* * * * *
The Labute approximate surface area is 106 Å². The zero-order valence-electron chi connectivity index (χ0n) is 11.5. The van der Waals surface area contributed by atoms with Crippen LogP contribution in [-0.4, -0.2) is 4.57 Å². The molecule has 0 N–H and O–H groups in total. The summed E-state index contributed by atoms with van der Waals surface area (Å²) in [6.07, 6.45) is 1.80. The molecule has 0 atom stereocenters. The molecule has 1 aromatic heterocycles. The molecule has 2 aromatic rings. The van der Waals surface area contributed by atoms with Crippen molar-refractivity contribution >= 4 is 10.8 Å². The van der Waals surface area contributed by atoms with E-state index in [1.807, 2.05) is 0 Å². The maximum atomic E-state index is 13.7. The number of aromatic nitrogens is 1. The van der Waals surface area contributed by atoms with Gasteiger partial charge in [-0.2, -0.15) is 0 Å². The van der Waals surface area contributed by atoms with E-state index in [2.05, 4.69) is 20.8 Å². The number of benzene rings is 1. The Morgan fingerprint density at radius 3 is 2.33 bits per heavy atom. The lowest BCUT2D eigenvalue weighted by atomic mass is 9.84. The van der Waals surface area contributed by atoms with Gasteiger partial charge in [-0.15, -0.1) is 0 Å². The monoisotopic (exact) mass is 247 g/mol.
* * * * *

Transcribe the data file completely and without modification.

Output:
The Labute approximate surface area is 106 Å². The zero-order valence-electron chi connectivity index (χ0n) is 11.5. The van der Waals surface area contributed by atoms with Crippen LogP contribution in [-0.4, -0.2) is 4.57 Å². The molecule has 0 N–H and O–H groups in total. The summed E-state index contributed by atoms with van der Waals surface area (Å²) in [6.07, 6.45) is 1.80. The molecule has 0 atom stereocenters. The molecule has 1 aromatic heterocycles. The molecule has 2 aromatic rings. The van der Waals surface area contributed by atoms with Crippen molar-refractivity contribution >= 4 is 10.8 Å². The van der Waals surface area contributed by atoms with E-state index in [1.807, 2.05) is 0 Å². The maximum atomic E-state index is 13.7. The number of aromatic nitrogens is 1. The van der Waals surface area contributed by atoms with Gasteiger partial charge in [-0.2, -0.15) is 0 Å². The van der Waals surface area contributed by atoms with E-state index in [2.05, 4.69) is 20.8 Å². The number of benzene rings is 1. The Morgan fingerprint density at radius 3 is 2.33 bits per heavy atom. The lowest BCUT2D eigenvalue weighted by atomic mass is 9.84. The van der Waals surface area contributed by atoms with Gasteiger partial charge in [-0.15, -0.1) is 0 Å². The monoisotopic (exact) mass is 247 g/mol.